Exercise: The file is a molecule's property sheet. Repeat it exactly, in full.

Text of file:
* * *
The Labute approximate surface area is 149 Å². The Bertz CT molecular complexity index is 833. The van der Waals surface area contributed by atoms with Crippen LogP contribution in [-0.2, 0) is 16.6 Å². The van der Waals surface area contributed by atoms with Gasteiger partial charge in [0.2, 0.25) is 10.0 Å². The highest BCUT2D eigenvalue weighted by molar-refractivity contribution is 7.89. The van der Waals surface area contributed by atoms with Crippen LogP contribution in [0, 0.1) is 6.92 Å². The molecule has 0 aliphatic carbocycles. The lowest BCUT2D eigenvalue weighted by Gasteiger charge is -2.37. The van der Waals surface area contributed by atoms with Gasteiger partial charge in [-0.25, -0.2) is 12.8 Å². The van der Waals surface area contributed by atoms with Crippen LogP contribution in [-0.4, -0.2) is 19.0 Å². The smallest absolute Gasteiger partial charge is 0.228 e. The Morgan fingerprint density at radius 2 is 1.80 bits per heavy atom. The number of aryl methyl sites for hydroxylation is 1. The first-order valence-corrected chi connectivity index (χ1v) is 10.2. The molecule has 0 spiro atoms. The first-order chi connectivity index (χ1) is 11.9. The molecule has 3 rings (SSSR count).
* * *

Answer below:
The Labute approximate surface area is 149 Å². The Bertz CT molecular complexity index is 833. The van der Waals surface area contributed by atoms with Crippen LogP contribution in [-0.2, 0) is 16.6 Å². The van der Waals surface area contributed by atoms with Gasteiger partial charge in [0.2, 0.25) is 10.0 Å². The highest BCUT2D eigenvalue weighted by molar-refractivity contribution is 7.89. The van der Waals surface area contributed by atoms with Crippen LogP contribution in [0, 0.1) is 6.92 Å². The molecule has 0 aliphatic carbocycles. The lowest BCUT2D eigenvalue weighted by Gasteiger charge is -2.37. The van der Waals surface area contributed by atoms with Gasteiger partial charge in [-0.25, -0.2) is 12.8 Å². The van der Waals surface area contributed by atoms with Crippen LogP contribution in [-0.4, -0.2) is 19.0 Å². The smallest absolute Gasteiger partial charge is 0.228 e. The Morgan fingerprint density at radius 2 is 1.80 bits per heavy atom. The number of aryl methyl sites for hydroxylation is 1. The first-order valence-corrected chi connectivity index (χ1v) is 10.2. The molecule has 0 spiro atoms. The first-order chi connectivity index (χ1) is 11.9. The molecule has 3 rings (SSSR count).